Researchers are learning how to predict a person's odds of getting diabetes. For example, most white people with type 1 diabetes have genes called HLA-DR3 or HLA-DR4, which are linked to autoimmune disease. If you and your child are white and share these genes, your child's risk is higher. Suspect genes in other ethnic groups are less well-studied; however, scientists believe the HLA-DR7 gene may put African Americans at risk, and the HLA-DR9 gene may put Japanese people at risk.
An antibodies test can be done for children who have siblings with type 1 diabetes. This test measures antibodies to insulin, to islet cells in the pancreas or to an enzyme called glutamic acid decarboxylase (GAD). High levels can indicate that a child has a higher risk of developing type 1 diabetes.
If you think your child might have type 1 diabetes, contact your doctor.
If a member of your family has type 1 diabetes, you may be eligible for a risk screening offered through the TrialNet Pathway to Prevention Study. TrialNet risk screening is free to relatives of people with type 1, and uses a simple blood test that can detect your risk of type 1 diabetes years before symptoms appear. If you are in the early stages of type 1 diabetes, you may also be eligible for a prevention study. Learn more about how to get screened.
Type 2 diabetes
Type 2 diabetes has a stronger link to family history and lineage than type 1, and studies of twins have shown that genetics play a very strong role in the development of type 2 diabetes. Race can also play a role.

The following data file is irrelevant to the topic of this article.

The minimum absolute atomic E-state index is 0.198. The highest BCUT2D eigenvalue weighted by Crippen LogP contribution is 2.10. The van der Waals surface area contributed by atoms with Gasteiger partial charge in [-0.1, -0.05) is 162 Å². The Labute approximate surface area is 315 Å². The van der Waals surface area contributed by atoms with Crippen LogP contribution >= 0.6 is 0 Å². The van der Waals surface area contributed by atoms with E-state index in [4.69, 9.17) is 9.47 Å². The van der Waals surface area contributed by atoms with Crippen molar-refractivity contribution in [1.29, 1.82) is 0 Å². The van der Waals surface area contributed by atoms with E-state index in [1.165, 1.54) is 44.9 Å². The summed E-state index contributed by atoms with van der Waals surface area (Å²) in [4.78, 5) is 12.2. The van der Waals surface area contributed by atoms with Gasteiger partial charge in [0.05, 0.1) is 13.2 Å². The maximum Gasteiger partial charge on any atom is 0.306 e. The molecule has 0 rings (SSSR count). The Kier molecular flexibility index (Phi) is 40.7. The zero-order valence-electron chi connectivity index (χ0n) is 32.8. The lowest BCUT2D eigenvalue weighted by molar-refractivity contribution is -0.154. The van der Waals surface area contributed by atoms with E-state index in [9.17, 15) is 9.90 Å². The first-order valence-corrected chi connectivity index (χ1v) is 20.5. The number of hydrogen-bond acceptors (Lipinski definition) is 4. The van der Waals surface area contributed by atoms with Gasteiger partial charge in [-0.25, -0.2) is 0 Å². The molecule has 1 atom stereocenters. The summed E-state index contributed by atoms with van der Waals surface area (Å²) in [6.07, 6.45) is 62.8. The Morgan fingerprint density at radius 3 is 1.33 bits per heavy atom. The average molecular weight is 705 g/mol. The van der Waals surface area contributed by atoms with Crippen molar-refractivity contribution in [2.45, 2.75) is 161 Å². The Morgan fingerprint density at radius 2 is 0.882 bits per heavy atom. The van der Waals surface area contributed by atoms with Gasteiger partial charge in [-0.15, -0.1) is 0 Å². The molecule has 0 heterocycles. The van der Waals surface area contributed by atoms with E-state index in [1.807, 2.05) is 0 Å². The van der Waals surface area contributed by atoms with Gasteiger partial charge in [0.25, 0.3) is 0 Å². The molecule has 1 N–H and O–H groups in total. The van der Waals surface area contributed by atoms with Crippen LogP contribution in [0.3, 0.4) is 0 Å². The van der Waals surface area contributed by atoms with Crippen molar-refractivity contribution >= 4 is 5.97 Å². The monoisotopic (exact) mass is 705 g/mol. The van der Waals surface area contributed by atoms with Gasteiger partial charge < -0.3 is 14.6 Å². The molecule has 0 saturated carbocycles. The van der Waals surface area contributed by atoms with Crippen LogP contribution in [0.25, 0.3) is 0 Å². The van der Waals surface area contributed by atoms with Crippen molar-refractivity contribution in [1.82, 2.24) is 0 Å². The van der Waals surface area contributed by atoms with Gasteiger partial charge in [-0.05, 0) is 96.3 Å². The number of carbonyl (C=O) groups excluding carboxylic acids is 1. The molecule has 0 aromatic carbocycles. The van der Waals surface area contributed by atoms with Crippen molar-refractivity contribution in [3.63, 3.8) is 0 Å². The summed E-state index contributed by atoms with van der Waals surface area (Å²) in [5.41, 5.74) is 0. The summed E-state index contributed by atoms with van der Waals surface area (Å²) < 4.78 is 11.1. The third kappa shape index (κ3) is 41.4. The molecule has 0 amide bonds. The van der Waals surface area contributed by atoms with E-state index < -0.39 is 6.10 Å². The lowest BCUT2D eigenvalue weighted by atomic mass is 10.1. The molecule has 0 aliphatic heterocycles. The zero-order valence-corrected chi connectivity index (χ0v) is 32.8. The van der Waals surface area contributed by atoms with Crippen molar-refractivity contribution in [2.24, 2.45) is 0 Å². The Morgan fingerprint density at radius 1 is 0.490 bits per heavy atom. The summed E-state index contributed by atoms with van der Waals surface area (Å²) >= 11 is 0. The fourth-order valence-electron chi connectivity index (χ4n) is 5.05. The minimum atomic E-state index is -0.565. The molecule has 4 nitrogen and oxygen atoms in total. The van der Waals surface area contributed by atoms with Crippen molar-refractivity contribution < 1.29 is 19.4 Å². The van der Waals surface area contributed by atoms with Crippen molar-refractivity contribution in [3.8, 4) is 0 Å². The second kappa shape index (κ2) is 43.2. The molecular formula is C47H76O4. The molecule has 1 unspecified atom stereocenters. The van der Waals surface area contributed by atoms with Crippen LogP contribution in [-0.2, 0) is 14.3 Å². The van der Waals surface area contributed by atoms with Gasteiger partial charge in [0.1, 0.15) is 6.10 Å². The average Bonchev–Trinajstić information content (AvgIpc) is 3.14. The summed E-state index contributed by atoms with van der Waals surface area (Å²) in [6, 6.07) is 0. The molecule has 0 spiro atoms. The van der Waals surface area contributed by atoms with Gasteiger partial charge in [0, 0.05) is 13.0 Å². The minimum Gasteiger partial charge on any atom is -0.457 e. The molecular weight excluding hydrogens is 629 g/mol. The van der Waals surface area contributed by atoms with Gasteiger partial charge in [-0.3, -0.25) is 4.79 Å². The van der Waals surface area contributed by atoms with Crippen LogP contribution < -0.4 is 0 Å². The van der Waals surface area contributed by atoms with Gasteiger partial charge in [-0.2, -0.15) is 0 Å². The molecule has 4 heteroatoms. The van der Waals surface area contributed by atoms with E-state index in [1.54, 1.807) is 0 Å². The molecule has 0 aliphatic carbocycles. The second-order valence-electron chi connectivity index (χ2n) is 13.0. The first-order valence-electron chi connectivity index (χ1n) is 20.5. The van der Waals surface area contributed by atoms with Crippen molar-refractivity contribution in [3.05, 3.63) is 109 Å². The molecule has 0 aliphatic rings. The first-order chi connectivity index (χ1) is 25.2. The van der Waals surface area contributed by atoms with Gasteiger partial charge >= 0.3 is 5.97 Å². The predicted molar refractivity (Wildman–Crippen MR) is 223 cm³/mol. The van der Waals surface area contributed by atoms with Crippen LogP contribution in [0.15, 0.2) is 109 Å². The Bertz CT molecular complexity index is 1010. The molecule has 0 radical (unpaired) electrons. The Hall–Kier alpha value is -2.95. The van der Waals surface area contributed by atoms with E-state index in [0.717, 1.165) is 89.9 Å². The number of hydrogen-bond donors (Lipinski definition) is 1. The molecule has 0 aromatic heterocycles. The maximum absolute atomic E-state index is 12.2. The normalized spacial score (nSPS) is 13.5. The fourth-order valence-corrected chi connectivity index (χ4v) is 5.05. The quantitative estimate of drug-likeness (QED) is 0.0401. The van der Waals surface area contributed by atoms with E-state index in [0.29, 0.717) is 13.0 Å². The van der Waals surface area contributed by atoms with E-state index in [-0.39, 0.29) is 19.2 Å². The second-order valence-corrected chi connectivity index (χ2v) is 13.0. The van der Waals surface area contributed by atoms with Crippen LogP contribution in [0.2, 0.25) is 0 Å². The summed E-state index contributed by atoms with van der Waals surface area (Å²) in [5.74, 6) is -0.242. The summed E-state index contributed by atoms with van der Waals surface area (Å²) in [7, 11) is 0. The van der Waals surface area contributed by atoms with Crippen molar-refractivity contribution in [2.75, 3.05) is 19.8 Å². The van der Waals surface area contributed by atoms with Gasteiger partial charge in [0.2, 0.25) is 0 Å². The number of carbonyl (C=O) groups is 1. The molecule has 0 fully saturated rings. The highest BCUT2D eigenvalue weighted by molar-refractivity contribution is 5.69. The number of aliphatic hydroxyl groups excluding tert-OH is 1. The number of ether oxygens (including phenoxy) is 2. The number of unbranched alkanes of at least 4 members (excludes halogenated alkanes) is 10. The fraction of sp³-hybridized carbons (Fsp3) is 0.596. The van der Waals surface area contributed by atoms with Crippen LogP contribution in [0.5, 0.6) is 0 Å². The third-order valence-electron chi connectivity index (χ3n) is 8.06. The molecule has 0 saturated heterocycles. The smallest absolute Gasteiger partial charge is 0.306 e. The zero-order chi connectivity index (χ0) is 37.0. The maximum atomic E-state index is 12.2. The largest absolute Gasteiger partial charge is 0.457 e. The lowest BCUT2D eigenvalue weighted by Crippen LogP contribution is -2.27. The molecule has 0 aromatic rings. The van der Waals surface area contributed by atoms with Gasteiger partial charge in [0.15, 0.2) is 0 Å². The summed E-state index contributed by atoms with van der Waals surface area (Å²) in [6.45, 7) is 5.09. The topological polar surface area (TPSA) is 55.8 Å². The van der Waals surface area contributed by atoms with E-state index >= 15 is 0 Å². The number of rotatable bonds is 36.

Yet it also depends on environmental factors. Lifestyle also influences the development of type 2 diabetes. Obesity tends to run in families, and families often have similar eating and exercise habits.
If you have a family history of type 2 diabetes, it may be difficult to figure out whether your diabetes is due to lifestyle factors or genetics. Most likely it is due to both. However, don’t lose heart! Studies show that it is possible to delay or prevent type 2 diabetes by exercising and losing weight. Learn how you can prevent or delay type 2 diabetes.
Have you recently been diagnosed with type 2 diabetes? Join our free Living With Type 2 Diabetes program and get the information and support you need to live well with diabetes.
Your child’s risk
Type 2 diabetes runs in families. In part, this is due to children learning bad habits—eating a poor diet, not exercising—from their parents. But there is also a genetic basis. The good news is, like in adults, it is possible to delay or prevent type 2 diabetes in youth by encouraging healthy food choices, exercise and weight loss. Learn about type 2 diabetes prevention.
More information on genetics
If you would like to learn more about the genetics of all forms of diabetes, the National Institutes of Health has published The Genetic Landscape of Diabetes. This free online book provides an overview of the current knowledge about the genetics of type 1 and type 2 diabetes, as well other less common forms of diabetes. The book is written for health care professionals and for people with diabetes interested in learning more about the disease.